Exhibiting Soho Galleries & Art Park Sydney. Further viewing visit ART PARK EXHIBITION SYDNEY
Andrew Rogers specialises in monumental and landmark sculptures both
figurative and abstract and has carried out an impressive number of
commissions and has major works not only in Australia, but also in San
Francisco, New Jersey, Dallas, Vienna, Kobe, Osaka, Singapore, Athens,
Jerusalem, Taipei, Berkshire UK, and Machu Picchu in Peru. They range
from a small intimate bronze, Resistance, presented to Simon Wiesenthal
in Vienna, to Evolution a huge complex work 43 metres high.
Andrew Rogers is one of Australia's most distinguished and
internationally recognized contemporary sculptors. He exhibits
internationally and his critically acclaimed sculptures are in numerous
private and prominent public collections in Australia, South East Asia,
the Middle East, Europe, and the United States of America. He has
received many international commissions and has created "Rhythms of Life",
the largest contemporary land art undertaking in the world, forming a
chain of 40 massive stone sculptures, or Geoglyphs, around the globe.
The project has involved over 5,500 people in 12 countries across five
"Rhythms of Life" comprises 40 large scale stone
structures/Geoglyphs. Its creation has involved over 5,500 people in 12
countries across 5 continents, spanning a period of 11 years. These
structures are in exotic disparate locations including deserts, fjords,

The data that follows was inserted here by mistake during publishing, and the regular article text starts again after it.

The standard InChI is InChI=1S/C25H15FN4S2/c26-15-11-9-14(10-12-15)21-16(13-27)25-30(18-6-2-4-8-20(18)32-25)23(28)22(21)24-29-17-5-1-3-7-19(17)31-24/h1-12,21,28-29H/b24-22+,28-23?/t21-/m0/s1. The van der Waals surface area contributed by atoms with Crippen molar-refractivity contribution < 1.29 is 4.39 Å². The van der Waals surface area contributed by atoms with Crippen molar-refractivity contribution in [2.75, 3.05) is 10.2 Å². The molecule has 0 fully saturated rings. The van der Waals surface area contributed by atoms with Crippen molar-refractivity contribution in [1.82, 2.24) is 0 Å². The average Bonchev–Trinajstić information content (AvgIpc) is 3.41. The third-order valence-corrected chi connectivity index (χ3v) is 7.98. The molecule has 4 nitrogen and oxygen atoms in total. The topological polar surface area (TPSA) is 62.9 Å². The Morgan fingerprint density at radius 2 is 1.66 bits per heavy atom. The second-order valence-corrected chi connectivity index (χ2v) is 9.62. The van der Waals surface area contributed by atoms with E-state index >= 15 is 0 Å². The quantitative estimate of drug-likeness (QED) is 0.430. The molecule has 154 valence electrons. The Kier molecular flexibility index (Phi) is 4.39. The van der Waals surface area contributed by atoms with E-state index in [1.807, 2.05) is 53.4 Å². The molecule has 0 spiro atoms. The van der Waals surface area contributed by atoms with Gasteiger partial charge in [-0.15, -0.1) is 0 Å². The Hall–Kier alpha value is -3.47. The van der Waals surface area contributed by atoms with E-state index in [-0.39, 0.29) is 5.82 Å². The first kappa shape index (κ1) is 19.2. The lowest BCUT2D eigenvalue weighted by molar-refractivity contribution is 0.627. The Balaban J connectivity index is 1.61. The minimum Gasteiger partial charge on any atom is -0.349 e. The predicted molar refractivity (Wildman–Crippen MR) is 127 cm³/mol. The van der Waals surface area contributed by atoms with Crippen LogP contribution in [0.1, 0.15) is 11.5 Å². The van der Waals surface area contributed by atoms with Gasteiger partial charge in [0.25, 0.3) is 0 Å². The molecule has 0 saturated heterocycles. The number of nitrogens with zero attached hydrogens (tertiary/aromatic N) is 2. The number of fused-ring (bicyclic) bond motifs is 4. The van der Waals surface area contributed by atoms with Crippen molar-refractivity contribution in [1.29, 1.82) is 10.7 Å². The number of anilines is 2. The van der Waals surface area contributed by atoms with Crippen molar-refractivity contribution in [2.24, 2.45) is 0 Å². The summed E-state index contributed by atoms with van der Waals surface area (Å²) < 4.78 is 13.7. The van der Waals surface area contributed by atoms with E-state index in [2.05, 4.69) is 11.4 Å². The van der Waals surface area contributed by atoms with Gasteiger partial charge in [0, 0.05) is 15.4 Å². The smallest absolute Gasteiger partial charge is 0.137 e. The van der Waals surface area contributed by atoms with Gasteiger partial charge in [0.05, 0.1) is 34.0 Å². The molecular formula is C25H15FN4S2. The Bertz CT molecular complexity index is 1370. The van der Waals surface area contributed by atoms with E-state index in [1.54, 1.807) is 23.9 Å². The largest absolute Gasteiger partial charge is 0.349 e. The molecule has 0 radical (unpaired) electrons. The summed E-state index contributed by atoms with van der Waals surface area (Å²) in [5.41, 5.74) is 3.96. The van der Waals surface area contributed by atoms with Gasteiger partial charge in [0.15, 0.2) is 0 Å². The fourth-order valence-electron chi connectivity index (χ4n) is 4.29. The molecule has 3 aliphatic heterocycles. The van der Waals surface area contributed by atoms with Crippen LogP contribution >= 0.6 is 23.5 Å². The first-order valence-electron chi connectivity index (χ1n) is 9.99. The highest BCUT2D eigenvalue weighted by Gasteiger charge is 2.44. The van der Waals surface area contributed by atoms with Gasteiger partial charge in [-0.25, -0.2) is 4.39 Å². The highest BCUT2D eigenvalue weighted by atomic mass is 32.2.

gorges, national parks and altiplano. It is the largest contemporary
land art undertaking in the world and spans the globe.
These connected drawings on the surface of the Earth refer to the
physical building blocks of history and civilization, while addressing
the interconnection of humanity throughout time and space. Unique is an
intent of this undertaking to have these drawings on the earth
photographed by specifically commissioned satellites from a distance of
450 kilometres (280 miles) above the Earth revealing the structures as
specks in space and a moment in time.
A purpose of the "Rhythms of Life" Land Art structures is to
establish consecrated space. The structures denote the separation from
the ordinary and provide contemplative settings.
The Australian sculptor began his personal artistic journey almost
30 years ago as a painter. But in the late 1980s, after numerous visits
to the Musee Rodin, in Paris, he decided to give up painting to take up
sculpture. "With sculpture we learn to perceive, to recognize
differences, to clarify, to make a decision, and eventually one can see
what it is that matters to create a form."